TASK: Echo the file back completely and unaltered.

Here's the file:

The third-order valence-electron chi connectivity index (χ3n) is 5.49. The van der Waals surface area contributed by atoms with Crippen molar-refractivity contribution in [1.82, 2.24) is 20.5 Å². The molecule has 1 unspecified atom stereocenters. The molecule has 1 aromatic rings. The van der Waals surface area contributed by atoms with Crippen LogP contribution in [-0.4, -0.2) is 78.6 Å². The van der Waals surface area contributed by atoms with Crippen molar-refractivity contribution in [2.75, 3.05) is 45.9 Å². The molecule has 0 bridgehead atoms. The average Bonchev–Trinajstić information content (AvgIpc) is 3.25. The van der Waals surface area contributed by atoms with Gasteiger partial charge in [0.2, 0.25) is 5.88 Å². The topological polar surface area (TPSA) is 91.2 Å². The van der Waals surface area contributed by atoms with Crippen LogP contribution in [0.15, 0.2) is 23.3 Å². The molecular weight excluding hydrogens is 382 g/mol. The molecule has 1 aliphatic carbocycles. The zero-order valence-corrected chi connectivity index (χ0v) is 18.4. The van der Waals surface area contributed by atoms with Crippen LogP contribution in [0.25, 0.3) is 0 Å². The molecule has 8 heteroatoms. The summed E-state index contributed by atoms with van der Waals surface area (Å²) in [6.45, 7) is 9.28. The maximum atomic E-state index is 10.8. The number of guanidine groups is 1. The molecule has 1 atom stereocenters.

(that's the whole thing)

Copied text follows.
The third-order valence-electron chi connectivity index (χ3n) is 5.49. The van der Waals surface area contributed by atoms with Crippen molar-refractivity contribution in [1.82, 2.24) is 20.5 Å². The molecule has 1 unspecified atom stereocenters. The molecule has 1 aromatic rings. The van der Waals surface area contributed by atoms with Crippen LogP contribution in [-0.4, -0.2) is 78.6 Å². The van der Waals surface area contributed by atoms with Crippen molar-refractivity contribution in [2.75, 3.05) is 45.9 Å². The molecule has 0 bridgehead atoms. The average Bonchev–Trinajstić information content (AvgIpc) is 3.25. The van der Waals surface area contributed by atoms with Gasteiger partial charge in [0.2, 0.25) is 5.88 Å². The topological polar surface area (TPSA) is 91.2 Å². The van der Waals surface area contributed by atoms with Crippen LogP contribution in [0.15, 0.2) is 23.3 Å². The molecular weight excluding hydrogens is 382 g/mol. The molecule has 1 aliphatic carbocycles. The zero-order valence-corrected chi connectivity index (χ0v) is 18.4. The van der Waals surface area contributed by atoms with Crippen LogP contribution in [0.25, 0.3) is 0 Å². The molecule has 8 heteroatoms. The summed E-state index contributed by atoms with van der Waals surface area (Å²) in [6.45, 7) is 9.28. The maximum atomic E-state index is 10.8. The number of guanidine groups is 1. The molecule has 1 atom stereocenters.